|Annu. Rev. Astron. Astrophys. 1990. 28:
Copyright © 1990 by . All rights reserved
Relevant timescales show that the present form of interstellar dust must be more a reflection of the processing it has received within the ISM than of the conditions at its origin. A typical parcel of gas and dust is cycled back and forth through molecular clouds several times during its lifetime, changing its grain properties significantly each time.
The lifetime of a grain against incorporation into stars can be estimated by dividing the surface density of the ISM by the rate of star formation. The local H I surface density is ~ 107 M kpc-2 (89), and for H2 is 3 x 106 M kpc-2 (147). A mean rate of star formation of 3.4 x 10-3 M kpc-2 yr-1 would account for the present surface density of low-mass (M M) stars over 1010 yr (6); presumably the present rate is lower. High-mass stars contribute about 1.1 M kpc-2 yr-1 (135). The corresponding mean lifetime of a parcel of gas/dust in the ISM is more than 3 Gyr. On the other hand, about 30% of the local ISM is in molecular clouds, each with a lifetime of perhaps 108 yr (the time for the gas to proceed from one spiral arm to the next) or less. These numbers imply that a given parcel of gas has been into and out of a molecular cloud at least every 3 x 108 yr, or more than 10 times during its mean lifetime. Each time, the differences in extinction laws between diffuse dust and inner-cloud dust require that the grains be heavily modified.
Let us follow the state of a typical parcel of gas/dust near the Sun (see also 39). Since most of the mass of the local ISM is in H I, the parcel must spend the bulk of its time outside of molecular clouds. During this phase, about 10% of its mass is returned to the ISM from stars. Perhaps 10-20% of the returned gas is from hot stellar winds with no dust, or from planetary nebulae with a dust/gas ratio lower than the ISM, providing substantial amounts of gaseous Fe, Al, and the other strongly depleted elements (81). Refractory elements must encounter grains frequently and stick to them very efficiently in order to achieve the observed strong depletions in the denser parts of the diffuse ISM.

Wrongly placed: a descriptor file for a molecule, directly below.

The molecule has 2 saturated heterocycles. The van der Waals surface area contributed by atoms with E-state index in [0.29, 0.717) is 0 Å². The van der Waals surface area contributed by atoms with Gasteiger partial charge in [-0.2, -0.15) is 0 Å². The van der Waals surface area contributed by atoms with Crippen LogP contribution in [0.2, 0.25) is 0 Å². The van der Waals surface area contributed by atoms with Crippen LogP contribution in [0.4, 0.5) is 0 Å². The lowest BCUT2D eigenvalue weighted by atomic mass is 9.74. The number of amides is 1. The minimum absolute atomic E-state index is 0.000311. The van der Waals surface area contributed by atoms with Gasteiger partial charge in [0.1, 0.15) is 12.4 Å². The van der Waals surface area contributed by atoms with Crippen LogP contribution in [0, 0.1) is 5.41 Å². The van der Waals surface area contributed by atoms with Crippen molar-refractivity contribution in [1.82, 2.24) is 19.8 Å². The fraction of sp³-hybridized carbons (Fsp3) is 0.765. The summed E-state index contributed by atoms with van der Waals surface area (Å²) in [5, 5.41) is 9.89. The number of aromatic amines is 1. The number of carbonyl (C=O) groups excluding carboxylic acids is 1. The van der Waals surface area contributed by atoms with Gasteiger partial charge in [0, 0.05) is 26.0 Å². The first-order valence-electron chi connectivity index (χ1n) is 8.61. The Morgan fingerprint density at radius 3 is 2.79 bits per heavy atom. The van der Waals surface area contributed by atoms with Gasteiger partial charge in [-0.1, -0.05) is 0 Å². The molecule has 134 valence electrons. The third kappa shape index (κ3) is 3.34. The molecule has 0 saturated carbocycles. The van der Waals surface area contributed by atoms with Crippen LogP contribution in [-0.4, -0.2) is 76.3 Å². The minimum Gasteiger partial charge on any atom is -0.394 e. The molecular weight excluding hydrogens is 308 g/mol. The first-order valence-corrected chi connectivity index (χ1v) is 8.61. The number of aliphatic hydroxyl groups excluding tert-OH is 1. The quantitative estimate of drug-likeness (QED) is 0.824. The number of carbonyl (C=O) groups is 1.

Each time the gas/dust mixture is incorporated into the outer regions of a molecular cloud, many things happen to the grains: (a) The extinction law changes from diffuse dust to outer-cloud dust in such a way that the relative numbers of small, medium, and large grains depend primarily upon only one parameter (local gas density?), regardless of the local environment or past history. (b) The refractory elements are more strongly depleted onto the grains than in the diffuse phase. (c) The atomic H becomes molecular. Gaseous carbon recombines from C+ to C0, and finally to CO. (d) The grains almost certainly coagulate in the outer parts of molecular clouds before there is much coating of icy mantles. Much deeper in the cloud, the fluffy micron-sized cometary and interplanetary dust particles can be produced by further coagulation of the silicate and carbonaceous parts of the grains, with ices probably filling the voids and producing the observed molecular absorption features. It is difficult for me to see how fluffy cometary mineral grains can form within the cloud if icy or organic refractory mantles envelop the minerals before the coagulation.
Coagulation seems to dominate the change in the size distribution in going from the diffuse ISM to outer-cloud dust. At least two well-observed stars in outer-cloud dust have A(V) / N(H) smaller than in diffuse dust (CCM89). Since [A(-1) / A(V)] d-1 is much lower in the outer-cloud dust than in diffuse dust (Figure 2), in these stars the integrated extinction per H atom is substantially smaller than in diffuse dust. This reduction in grain cross-section per H, in spite of the accretion of small amounts of the refractory elements, can only be achieved by coagulation, which prevents the inner parts of the larger grains from participating efficiently in the extinction. Adding substantial coatings would increase, rather than reduce, the extinction cross-section per H for the dust in the cloud.
There are real deviations of the various extinction laws about the mean. These differences must reflect somewhat different histories and present local environments (radiation field, shocks, magnetic fields, etc.) of the grains along each line of sight. Studying these deviations should lead to a better understanding of the factors which influence extinction laws.